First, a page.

Paula Crossfield’s 1972 Rally 200: I Can See the Future From My House
If you don’t want to go whole-hog into the vintage-vehicle lifestyle, you can get something from the sweet spot of the late ’60s and ’70s, when vehicles still had the look reminiscent of earlier times with some of the conveniences of the modern world. The Rally is one of those choices.
The Rally was Vespa’s flagship model from 1968 until the P200E appeared in 1977. It was based on the Super Sport 180, a big, fast GT scooter, big enough for two adults and luggage to get away for the weekend… so long as they weren’t in a hurry – the 180 motor makes under 9 horsepower, and the 200cc version adds less than one pony. Still, it was much improved in reliability and performance, with a rotary-valve intake that reduced oil consumption.
While it didn’t offer electric start, the 200 model had electronic ignition – no more points! It also offers automatic oil-mixing: just keep the oil tank full of two-stroke oil, and a sight glass helps you remember to keep it full (although it’s not as effective as spending a couple of grand rebuilding a seized engine). The Rally 200’s motor was so good Piaggio kept building it for another 30 years, which means good parts availability.
Paula’s scooter looks great, thanks to a recent re-spray. It’s one of the most original Rallies I’ve seen, complete with the U.S. market turnsignals and blade-style ignition key. Most of those keys have popped out of worn ignitions, and the turnsignals, mandated by cold-hearted DOT bureaucrats in the ’70s, have been removed for aesthetic reasons, or maybe because the 6-volt electrics don’t really work that well with them.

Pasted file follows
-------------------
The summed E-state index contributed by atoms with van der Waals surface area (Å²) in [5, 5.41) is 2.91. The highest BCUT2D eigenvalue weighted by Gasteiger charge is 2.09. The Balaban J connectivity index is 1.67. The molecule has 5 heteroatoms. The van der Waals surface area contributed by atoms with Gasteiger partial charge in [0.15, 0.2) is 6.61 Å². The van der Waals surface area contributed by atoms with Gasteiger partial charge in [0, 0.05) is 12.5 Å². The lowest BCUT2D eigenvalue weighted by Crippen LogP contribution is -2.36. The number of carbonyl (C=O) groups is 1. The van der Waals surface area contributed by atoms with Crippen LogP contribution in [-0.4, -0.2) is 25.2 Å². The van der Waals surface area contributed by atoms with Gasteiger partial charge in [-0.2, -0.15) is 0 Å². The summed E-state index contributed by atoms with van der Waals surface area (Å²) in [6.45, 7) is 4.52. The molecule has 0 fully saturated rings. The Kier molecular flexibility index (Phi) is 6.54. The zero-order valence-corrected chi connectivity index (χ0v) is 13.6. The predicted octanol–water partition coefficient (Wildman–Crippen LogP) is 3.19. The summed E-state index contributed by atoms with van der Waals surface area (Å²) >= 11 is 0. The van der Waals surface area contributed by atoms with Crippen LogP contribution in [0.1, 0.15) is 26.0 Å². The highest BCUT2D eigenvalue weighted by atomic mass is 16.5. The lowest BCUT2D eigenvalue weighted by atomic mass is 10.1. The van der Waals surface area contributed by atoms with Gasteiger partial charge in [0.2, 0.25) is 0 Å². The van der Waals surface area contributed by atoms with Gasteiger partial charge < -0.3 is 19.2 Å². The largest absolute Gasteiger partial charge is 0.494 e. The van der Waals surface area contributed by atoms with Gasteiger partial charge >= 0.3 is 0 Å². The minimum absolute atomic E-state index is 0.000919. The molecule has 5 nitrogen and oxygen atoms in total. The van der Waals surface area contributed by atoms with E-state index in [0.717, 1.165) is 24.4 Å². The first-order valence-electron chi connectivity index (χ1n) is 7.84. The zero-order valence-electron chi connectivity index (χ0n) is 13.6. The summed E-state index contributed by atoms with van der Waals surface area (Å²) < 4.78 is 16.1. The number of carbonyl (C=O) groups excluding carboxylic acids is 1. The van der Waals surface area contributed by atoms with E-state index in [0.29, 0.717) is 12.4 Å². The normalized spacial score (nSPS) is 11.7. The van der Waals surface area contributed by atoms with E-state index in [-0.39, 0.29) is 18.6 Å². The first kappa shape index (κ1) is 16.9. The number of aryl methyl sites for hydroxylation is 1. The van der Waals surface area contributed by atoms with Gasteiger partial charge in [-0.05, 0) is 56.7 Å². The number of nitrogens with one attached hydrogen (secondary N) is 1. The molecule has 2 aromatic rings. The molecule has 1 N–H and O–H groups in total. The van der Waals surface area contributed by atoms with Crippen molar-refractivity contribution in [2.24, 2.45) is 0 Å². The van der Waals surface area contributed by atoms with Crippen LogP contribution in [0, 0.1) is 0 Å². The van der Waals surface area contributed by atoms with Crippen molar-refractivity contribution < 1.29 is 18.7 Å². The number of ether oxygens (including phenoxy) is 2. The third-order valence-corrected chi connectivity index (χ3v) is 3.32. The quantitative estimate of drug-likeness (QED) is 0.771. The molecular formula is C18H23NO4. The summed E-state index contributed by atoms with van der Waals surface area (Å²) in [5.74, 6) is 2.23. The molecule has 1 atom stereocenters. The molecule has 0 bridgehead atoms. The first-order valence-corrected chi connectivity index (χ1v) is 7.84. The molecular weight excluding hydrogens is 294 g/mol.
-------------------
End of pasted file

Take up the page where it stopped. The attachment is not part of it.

The Rally’s close relation to newer bikes doesn’t mean you will instantly (or ever) feel comfortable if you’re used to twist-n-go scoots. Old scooters feel low, heavy and… old. The suspension creaks and settles down to the stops almost from sitting on it. And did you think you’d just push a button and take off? Sorry – you have to hop off it, put it on the stand (never sit on a vintage scooter if it’s on the centerstand, unless you want to buy a new one) and step down on the kickstarter.
Keeping up with city traffic isn’t a problem, but the brakes and suspension limit the fun and make me choose my path along San Francisco’s bumpy, potholed streets carefully.
If it’s Paula’s Rally, you’ll be rewarded with the heady whirr and popping of exhaust and the smell of two-stroke smoke, as Scooter Centre keeps her scoot in top nick. I carefully squeeze the clutch – heavy pull! – and struggle to get it into first: the cable-operated shifters on vintage scoots take a lot of getting used to, even if the bike is tuned as nicely as Paula’s. Adjust the cables wrong and it will be hard to shift – and then stop shifting at all. Like all Vespas, first gear is very short, and I’m all the way to fourth gear before 40 mph, with the surprisingly torquey motor chugging along. Keeping up with city traffic isn’t a problem, but the brakes and suspension limit the fun and make me choose my path along San Francisco’s bumpy, potholed streets carefully.
Steering and handling is typical Vespa. The steep steering-head angle, 12-inch wheels and stumpy wheelbase mean you steer so fast it feels like you’re crashing – low-speed turns are fine, but high-speed sweepers can get spooky. Fortunately, you can get grippy tires and racetrack-quality suspension, thanks to the popularity of scooter racing all over the world.
Paula’s ride is a great way to experience vintage scooters while still enjoying some modern convenience. Expect to pay $1000-6000 on an old Rally, depending on age, originality and condition.